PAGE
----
Ordinal logit model
Ordinal Logit model principles
The ordinal logit model is a frequently-used method as it enables to ordinal variables to be modeled. It is frequently used in survey analysis (whether a respondent is not satisfied, satisfied or very satisfied). It has the same principles as the binary and multinomial logit models.
The principle of the ordinal logit model is to link the cumulative probability of a level to explanatory variables.
Models for ordinal logit model
Logistic and linear regression belong to the same family of models called GLM (Generalized Linear Models): in both cases, an event is linked to a linear combination of explanatory variables.
The most common functions used to link probability p to the explanatory variables are the logit function (we refer to the ordinal Logit model) and the standard normal distribution function (the ordinal Probit model).
The analytical expression of the models is as follows:
- Logit: p = exp(βX) / (1 + exp(βX))
- Probit: p = 1/√2π ∫-∞...βX exp(-x²/2)∂x
The knowledge of the distribution of the event being studied gives the likelihood of the sample. To estimate the β parameters of the model (the coefficients of the linear function), we try to maximize the likelihood function.
Contrary to linear regression, an exact analytical solution does not exist. So an iterative algorithm has to be used. XLSTAT uses a Newton-Raphson algorithm. The user can change the maximum number of iterations and the convergence threshold if desired.
In the ordinal logit model we model the cumulative probability of responding to a level smaller or equal to j. We have the probability P(y<=j) for j from 1 to the number of categories of Y.
XLSTAT results for Ordinal Logit model
XLSTAT can display the classification table (also called the confusion matrix) used to calculate the percentage of well-classified observations.
Results for logistic regression in XLSTAT
- Summary of the variables selection: Where a selection method has been chosen, XLSTAT displays the selection summary. For a stepwise selection, the statistics corresponding to the different steps are displayed. Where the best model for a number of variables varying from p to q has been selected, the best model for each number or variables is displayed with the corresponding statistics and the best model for the criterion chosen is displayed in bold.
- Goodness of fit coefficients: This table displays a series of statistics for the independent model (corresponding to the case where the linear combination of explanatory variables reduces to a constant) and for the adjusted model.
- Observations: The total number of observations taken into account (sum of the weights of the observations);
- Sum of weights: The total number of observations taken into account (sum of the weights of the observations multiplied by the weights in the regression);
- DF: Degrees of freedom;
- -2 Log(Like.): The logarithm of the likelihood function associated with the model;
- R² (McFadden): Coefficient, like the R², between 0 and 1 which measures how well the model is adjusted. This coefficient is equal to 1 minus the ratio of the likelihood of the adjusted model to the likelihood of the independent model;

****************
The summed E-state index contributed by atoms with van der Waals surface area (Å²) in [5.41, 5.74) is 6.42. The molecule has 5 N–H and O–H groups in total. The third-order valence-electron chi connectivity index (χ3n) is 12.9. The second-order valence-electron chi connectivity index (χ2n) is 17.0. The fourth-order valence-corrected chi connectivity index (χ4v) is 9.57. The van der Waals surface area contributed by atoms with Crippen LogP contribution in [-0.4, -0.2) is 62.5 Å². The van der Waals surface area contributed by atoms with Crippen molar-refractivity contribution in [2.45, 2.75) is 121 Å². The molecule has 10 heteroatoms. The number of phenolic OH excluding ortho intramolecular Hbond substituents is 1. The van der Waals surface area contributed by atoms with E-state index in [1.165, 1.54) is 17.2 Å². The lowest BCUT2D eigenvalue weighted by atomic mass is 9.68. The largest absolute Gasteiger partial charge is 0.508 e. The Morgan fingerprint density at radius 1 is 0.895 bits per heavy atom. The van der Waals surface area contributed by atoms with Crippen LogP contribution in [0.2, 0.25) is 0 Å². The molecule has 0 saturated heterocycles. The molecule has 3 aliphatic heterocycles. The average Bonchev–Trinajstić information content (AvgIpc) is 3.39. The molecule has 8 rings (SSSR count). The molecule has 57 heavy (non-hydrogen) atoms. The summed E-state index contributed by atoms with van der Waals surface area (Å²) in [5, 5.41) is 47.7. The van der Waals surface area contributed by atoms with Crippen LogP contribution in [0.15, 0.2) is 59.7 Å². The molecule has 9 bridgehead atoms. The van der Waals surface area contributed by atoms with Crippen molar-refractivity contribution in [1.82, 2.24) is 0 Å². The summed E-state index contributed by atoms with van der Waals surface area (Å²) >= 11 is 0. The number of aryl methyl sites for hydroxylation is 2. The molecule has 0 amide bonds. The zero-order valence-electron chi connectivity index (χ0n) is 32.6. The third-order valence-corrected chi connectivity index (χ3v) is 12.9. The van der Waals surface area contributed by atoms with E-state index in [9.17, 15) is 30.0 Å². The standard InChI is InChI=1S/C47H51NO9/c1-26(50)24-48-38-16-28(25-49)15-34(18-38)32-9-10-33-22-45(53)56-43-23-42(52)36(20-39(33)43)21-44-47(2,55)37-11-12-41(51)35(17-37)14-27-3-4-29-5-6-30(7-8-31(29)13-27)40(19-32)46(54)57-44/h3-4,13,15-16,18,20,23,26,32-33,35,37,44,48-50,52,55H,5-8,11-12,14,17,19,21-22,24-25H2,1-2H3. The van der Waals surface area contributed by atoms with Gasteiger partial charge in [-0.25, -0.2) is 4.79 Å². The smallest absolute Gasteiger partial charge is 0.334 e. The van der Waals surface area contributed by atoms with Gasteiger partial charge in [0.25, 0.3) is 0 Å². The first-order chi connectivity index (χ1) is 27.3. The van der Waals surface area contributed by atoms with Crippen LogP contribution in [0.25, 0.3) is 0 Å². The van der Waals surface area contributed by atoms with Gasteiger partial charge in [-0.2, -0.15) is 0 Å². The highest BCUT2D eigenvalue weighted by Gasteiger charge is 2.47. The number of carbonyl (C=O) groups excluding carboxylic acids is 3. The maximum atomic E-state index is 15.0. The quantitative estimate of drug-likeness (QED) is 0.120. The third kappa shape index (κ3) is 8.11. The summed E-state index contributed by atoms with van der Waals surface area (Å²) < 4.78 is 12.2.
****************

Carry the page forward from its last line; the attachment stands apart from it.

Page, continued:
- R²(Cox and Snell): Coefficient, like the R², between 0 and 1 which measures how well the model is adjusted. This coefficient is equal to 1 minus the ratio of the likelihood of the adjusted model to the likelihood of the independent model raised to the power 2/Sw, where Sw is the sum of weights.
- R²(Nagelkerke): Coefficient, like the R², between 0 and 1 which measures how well the model is adjusted. This coefficient is equal to ratio of the R² of Cox and Snell, divided by 1 minus the likelihood of the independent model raised to the power 2/Sw;
- AIC: Akaike’s Information Criterion;
- SBC: Schwarz’s Bayesian Criterion.
- Test of the null hypothesis H0: Y=p0: The H0 hypothesis corresponds to the independent model which gives probability p0 whatever the values of the explanatory variables. We seek to check if the adjusted model is significantly more powerful than this model. Three tests are available: the likelihood ratio test (-2 Log(Like.)), the Score test and the Wald test. The three statistics follow a Chi² distribution whose degrees of freedom are shown.
- Type III analysis: This table is only useful if there is more than one explanatory variable. Here, the adjusted model is tested against a test model where the variable in the row of the table in question has been removed. If the probability Pr > Wald is less than a significance threshold which has been set (typically 0.05), then the contribution of the variable to the adjustment of the model is significant. Otherwise, it can be removed from the model.
- Model parameters: In ordinal logit model, there is one set of parameters and one intercept for each category of the dependent variable.
- Classification table: Activate this option to display the table showing the percentage of well-classified observations for both categories. If a validation sample has been extracted, this table is also displayed for the validation data.
- Comparison of the categories of the qualitative variables: If one or more explanatory qualitative variables have been selected, the results of the equality tests for the parameters taken in pairs from the different qualitative variable categories are displayed.
This analysis is available in the XLStat-Basic addin for Microsoft Excel™